• 4Exhibit 4 China is slightly closer to global standards when itRange of Cost CAGR Experienced by Survey Respondents comes to logistics capabilities but is still behind in 70% 67 most industries. The sector where it is most behind appears to be energy equipment. When it comes to 60%Percent of Respondents 54 electrical equipment, however, China is on par with 50 50% 45 more advanced economies (see Exhibit 7, page 5). 44 40% 37 When respondents were asked to compare China with 30% 27 other countries as a venue for relocation, it was highly 20% 18 17 significant that they cited lower labor costs in those 9 11 other countries as the largest differentiator, at 3.7 10% 6 6 6 on a scale of 1 to 5 (see Exhibit 8, page 6). 3 0 0% White-collar White-collar Blue-collar Raw material Clearly, the days of China’s being considered a management supporting staff unit cost cheap labor manufacturing platform are numbered. staff staff compensation compensation compensation Other major factors in the attractiveness of those CAGR = 0% – <5% CAGR = 5% – <9% other countries were tax benefits, the competitive CAGR = 9% – 12% CAGR = >12% landscape, intellectual property protection, and utility costs. However, there were a number of areas in whichSource: China Manufacturing Competitiveness 2007−2008; Booz Allen Hamilton China was superior to the alternatives, including the size of the market, availability of supply base, andThe supply base is a crucial issue, and it’s clear that IT infrastructure. The countries most often cited asChinese suppliers are significantly less well developed possible alternatives to China were India, Vietnam,than suppliers in the United States, Europe, and other Thailand, Malaysia, and Brazil, in that order.parts of developed Asia. That’s especially true in theautomotive and energy equipment industries, and If companies have failed to thrive in China, however,slightly less so in electrical equipment (see Exhibit 6, the competitive environment is not solely to blame.page 5).Exhibit 5China’s Scores on Various Parameters Compared to Companies’ Existing Global Footprints Intellectual property protection 2.05 5 = Significantly Above Standards Government efficiency 2.46 4 = Above Standards Logistics infrastructure 2.49 3 = Neutral 2 = Below Standards Legal compliance 2.54 1 = Significantly Below Standards Environment sustainability 2.56 Trade environment 2.58 Access to technology 2.63 International logistics Infrastructure 2.71 IT infrastructure 2.71 Currency stability 2.74 Management capabilities 2.74 Ease of financing 2.78 Labor quality 2.84 Availability of supply base 2.93 Readiness to best practice 3.00 Below Neutral Above Standards Standards Average ScoreSource: China Manufacturing Competitiveness 2007−2008; Booz Allen Hamilton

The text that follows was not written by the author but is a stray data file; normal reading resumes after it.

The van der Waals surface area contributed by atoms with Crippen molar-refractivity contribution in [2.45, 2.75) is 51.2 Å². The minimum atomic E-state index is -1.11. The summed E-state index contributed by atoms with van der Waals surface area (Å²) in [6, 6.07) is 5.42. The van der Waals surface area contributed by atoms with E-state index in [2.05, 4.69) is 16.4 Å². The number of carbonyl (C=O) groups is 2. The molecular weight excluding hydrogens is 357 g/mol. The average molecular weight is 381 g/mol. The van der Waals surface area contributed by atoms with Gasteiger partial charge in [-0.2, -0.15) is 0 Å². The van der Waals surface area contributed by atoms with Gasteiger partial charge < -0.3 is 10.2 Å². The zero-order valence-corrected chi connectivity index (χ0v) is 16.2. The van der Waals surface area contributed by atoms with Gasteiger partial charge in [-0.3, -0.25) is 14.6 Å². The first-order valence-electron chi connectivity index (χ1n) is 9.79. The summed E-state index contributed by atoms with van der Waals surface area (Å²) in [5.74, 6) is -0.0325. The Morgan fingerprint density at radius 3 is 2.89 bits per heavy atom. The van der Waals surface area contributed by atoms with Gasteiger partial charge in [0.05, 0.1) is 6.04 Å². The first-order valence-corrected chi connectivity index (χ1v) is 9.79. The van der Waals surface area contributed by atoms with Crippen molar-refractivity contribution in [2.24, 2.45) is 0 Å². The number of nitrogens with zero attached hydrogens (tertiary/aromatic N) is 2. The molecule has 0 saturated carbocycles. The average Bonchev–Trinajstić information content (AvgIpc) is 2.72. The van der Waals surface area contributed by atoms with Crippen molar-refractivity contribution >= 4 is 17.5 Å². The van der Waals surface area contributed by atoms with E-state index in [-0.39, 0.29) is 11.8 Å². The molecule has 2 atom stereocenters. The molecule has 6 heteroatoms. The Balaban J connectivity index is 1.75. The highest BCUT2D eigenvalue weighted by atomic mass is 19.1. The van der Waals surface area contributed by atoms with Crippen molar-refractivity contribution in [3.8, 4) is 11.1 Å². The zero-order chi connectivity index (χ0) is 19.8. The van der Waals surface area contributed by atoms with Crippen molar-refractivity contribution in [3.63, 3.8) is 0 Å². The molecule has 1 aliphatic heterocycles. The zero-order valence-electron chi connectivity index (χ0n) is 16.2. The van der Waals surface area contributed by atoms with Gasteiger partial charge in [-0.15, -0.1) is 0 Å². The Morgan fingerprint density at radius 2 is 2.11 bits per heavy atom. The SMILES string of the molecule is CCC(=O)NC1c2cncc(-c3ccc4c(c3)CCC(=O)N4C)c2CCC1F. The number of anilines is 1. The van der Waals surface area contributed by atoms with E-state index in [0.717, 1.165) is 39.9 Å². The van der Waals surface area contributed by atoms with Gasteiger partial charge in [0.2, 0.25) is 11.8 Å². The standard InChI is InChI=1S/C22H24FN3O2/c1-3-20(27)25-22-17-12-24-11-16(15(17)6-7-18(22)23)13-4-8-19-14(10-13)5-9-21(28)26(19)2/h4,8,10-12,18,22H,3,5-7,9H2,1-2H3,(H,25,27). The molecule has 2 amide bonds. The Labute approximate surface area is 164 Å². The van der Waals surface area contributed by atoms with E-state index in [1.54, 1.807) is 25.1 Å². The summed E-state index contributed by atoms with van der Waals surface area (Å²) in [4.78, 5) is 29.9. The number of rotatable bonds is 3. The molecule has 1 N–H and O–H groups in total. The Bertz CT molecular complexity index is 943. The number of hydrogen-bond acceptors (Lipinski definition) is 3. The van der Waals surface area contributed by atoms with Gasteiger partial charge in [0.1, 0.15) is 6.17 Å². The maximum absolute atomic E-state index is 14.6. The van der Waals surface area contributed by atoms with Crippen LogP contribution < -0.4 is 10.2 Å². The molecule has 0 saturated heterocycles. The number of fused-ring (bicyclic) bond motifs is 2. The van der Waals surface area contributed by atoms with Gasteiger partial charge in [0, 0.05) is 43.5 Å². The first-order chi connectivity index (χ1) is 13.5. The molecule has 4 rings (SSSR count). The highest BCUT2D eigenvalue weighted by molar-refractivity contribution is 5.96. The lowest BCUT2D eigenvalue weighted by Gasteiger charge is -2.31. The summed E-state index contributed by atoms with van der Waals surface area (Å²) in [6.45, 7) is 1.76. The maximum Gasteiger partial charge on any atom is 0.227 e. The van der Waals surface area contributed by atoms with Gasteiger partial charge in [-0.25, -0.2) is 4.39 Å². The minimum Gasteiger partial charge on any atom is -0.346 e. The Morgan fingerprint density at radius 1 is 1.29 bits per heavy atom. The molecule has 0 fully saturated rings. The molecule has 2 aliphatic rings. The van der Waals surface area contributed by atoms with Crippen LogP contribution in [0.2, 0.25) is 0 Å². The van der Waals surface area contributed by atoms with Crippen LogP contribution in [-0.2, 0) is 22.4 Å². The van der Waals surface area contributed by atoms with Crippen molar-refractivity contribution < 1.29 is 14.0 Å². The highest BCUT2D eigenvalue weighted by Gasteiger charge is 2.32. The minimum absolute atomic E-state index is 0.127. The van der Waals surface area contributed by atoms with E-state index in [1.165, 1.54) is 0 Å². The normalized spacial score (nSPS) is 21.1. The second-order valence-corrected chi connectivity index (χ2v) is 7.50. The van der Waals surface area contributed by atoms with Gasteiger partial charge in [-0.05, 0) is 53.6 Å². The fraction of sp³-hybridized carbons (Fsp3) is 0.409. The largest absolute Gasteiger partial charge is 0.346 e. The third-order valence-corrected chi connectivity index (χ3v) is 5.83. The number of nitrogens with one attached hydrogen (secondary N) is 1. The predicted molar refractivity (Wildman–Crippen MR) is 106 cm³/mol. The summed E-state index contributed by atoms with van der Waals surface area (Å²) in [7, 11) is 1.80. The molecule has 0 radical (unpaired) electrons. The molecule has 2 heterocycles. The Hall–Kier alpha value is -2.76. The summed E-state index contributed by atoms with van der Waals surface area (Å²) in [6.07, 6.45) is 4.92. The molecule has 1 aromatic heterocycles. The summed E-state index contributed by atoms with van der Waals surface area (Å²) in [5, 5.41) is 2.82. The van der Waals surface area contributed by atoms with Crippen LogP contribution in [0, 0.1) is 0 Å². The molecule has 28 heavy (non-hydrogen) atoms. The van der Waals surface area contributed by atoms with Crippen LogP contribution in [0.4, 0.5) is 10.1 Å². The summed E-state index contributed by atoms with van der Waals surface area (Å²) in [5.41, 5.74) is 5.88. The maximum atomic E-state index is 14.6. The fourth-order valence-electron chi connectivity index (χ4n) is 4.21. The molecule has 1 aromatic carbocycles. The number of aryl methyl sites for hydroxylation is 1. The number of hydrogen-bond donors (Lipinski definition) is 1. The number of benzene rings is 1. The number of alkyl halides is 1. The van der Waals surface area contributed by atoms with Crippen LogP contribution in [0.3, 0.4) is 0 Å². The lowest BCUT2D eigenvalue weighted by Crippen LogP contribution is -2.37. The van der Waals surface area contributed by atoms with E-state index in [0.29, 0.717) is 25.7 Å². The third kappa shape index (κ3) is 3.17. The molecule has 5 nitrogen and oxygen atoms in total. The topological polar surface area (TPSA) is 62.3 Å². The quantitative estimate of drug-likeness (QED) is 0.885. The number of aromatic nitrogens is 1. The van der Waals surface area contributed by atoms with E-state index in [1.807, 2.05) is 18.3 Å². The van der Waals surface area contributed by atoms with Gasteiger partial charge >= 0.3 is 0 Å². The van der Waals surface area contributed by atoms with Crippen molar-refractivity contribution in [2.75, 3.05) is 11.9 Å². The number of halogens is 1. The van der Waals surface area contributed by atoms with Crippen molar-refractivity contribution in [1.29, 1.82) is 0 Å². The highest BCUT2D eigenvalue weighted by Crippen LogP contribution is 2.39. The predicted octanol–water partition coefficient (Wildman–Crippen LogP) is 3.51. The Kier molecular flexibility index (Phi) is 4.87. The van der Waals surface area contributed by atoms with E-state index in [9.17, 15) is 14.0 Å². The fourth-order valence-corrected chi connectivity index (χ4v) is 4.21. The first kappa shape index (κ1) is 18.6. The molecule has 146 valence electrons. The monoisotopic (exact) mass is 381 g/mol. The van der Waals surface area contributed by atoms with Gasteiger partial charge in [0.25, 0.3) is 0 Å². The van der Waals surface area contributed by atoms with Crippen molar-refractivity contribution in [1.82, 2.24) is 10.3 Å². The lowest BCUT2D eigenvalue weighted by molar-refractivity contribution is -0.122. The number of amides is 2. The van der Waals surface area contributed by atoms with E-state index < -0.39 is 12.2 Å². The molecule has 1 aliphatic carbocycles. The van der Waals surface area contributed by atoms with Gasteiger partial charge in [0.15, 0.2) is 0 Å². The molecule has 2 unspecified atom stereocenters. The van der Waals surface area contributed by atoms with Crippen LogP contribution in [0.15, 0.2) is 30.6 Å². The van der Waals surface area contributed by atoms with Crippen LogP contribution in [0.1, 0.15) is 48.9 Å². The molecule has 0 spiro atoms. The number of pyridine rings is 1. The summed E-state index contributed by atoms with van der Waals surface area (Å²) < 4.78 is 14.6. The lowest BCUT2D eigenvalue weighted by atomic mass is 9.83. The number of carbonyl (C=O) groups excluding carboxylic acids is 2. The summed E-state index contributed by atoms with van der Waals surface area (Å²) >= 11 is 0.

• 5 Exhibit 6 Comparison of Supply Base Quality across Geographies 5.0 5 = Strongly Positive 4 = Positive 3 = Neutral 2 = Negative 4.5 1 = Strongly Negative Average Score 4.1 4.0 4.0 4.0 3.9 3.9 3.9 3.8 3.8 3.8 3.7 3.6 3.5 3.5 3.5 3.5 3.4 3.4 3.4 3.4 3.3 3.1 3.1 3.0 3.0 2.9 2.9 0.0 Overall Automotive Computer & peripheral Electrical equipment Energy equipment Industrial machinery China Asia except China Europe U.S. Source: China Manufacturing Competitiveness 2007−2008; Booz Allen Hamilton Exhibit 7 Comparison of Logistics Capability across Geographies 5.0 5 = Strongly Positive 4 = Positive 3 = Neutral 4.5 2 = Negative 1 = Strongly Negative 4.0 4.0 Average Score 4.0 3.8 3.7 3.7 3.7 3.7 3.7 3.7 3.6 3.6 3.6 3.6 3.5 3.5 3.5 3.4 3.4 3.4 3.4 3.3 3.1 3.0 2.9 2.8 2.6 0.0 Overall Automotive Computer & peripheral Electrical equipment Energy equipment Industrial machinery China Asia except China Europe U.S. Source: China Manufacturing Competitiveness 2007−2008; Booz Allen Hamilton We asked respondents about how they are deploying product flows. But they are significantly behind in best practices in their manufacturing, supply chain, network modeling and optimization, postponement and logistics operations—and found that none of the of assembly, segmenting and tailoring supply chains best practices, whether supply chain risk management by product characteristics, and statistical forecasting or lean Six Sigma, was being applied by more than 50 (see Exhibit 9). There does not appear to be a wide percent of the respondents. Their Chinese operations variation across industries in this regard: The computer, have done best in integrating their enterprise resource automotive, electrical equipment, industrial machinery, planning or manufacturing resource planning (ERP/MRP) and chemical sectors are roughly equivalent. systems, calculating their inventories, and optimizing